"He was almost always standing in front of her," recalls one of Hamburger's fellow police volunteers, who, like most people contacted for this story, did not want to be identified.
"It was like it was his limelight. He wants some big name for himself out of this."
If Hamburger is indeed drawn to the spotlight, he comes by the desire naturally.
Through the seventies and into the early eighties, Moie Hamburger was one of the more flamboyant characters on the Montrose social scene, an iron-clad eccentric. By day, as the area's Roto-Rooter franchise holder, Moie made a tidy sum for himself unclogging the drains and toilets of Houstonians. Sometimes, he would even hold himself out as the inventor of the patented device. By night, he was often at the coolest parties and hippest bars, usually in some sort of costume. Other times, he could be seen dressed as a priest, skating at the Galleria ice rink. He was also an avid tap-dancer.
Only recently did Moie slow down. At 85, he now resides at a local retirement home. But while Moie was noted for his conspicuous consumption, his 48-year-old son Jay has come to be known for his conspicuous generosity.
Every Sunday for the past several years, Jay Hamburger has prepared food at his restored Victorian home in the Sixth Ward, where he lives alone and works as a photographer. (Earlier this year, Hamburger became a father. Although he is sharing parental duties, neither the mother nor the child live with him.) When the food is ready, he distributes it to the homeless in downtown Houston. In addition to HPD's 802 Westheimer storefront crisis team, Hamburger has also done volunteer work for the Women's Center's rape crisis program and other politically correct causes. Despite his father's wealth, Hamburger insists Moie is not the multimillionaire he often claimed to be and denies that he relies on any trust fund or allowance to finance his benevolence.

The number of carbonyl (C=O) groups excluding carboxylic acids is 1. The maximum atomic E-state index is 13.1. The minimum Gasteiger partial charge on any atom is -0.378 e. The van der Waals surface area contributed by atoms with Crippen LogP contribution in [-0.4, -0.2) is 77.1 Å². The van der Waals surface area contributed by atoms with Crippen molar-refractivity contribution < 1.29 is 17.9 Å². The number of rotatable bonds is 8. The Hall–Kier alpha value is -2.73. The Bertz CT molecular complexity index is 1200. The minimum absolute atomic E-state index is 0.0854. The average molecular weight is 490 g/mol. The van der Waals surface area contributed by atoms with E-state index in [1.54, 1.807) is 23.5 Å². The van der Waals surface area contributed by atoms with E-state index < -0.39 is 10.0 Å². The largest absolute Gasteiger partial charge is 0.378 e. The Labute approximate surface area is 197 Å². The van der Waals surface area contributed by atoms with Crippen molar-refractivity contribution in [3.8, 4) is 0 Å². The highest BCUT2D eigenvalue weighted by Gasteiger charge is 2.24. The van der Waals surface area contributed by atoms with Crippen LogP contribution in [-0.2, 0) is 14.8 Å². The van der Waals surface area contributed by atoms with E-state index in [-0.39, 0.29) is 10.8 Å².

"I live right on the edge financially," insists Hamburger, "especially since I've been sort of changing my life into community service."
Even some of his good friends -- who have no doubt that his heart is in the right place -- find it hard to believe Hamburger's claims that he's in bad financial straits and is fiscally independent from his father. In the first place, they say, there is little to suggest that he has made much of a living off of his photography. Although he does have a limited professional track record -- including some work for the Press -- his work is not much in evidence. Secondly, Hamburger readily admits being in charge of his father's affairs. In fact, the retirement home where Moie lives must obtain Jay's permission before his father can leave the grounds, even with other members of his family. Recently, when Moie left the facility with his sister and sister-in-law, his son called the police to report that his father had been kidnapped.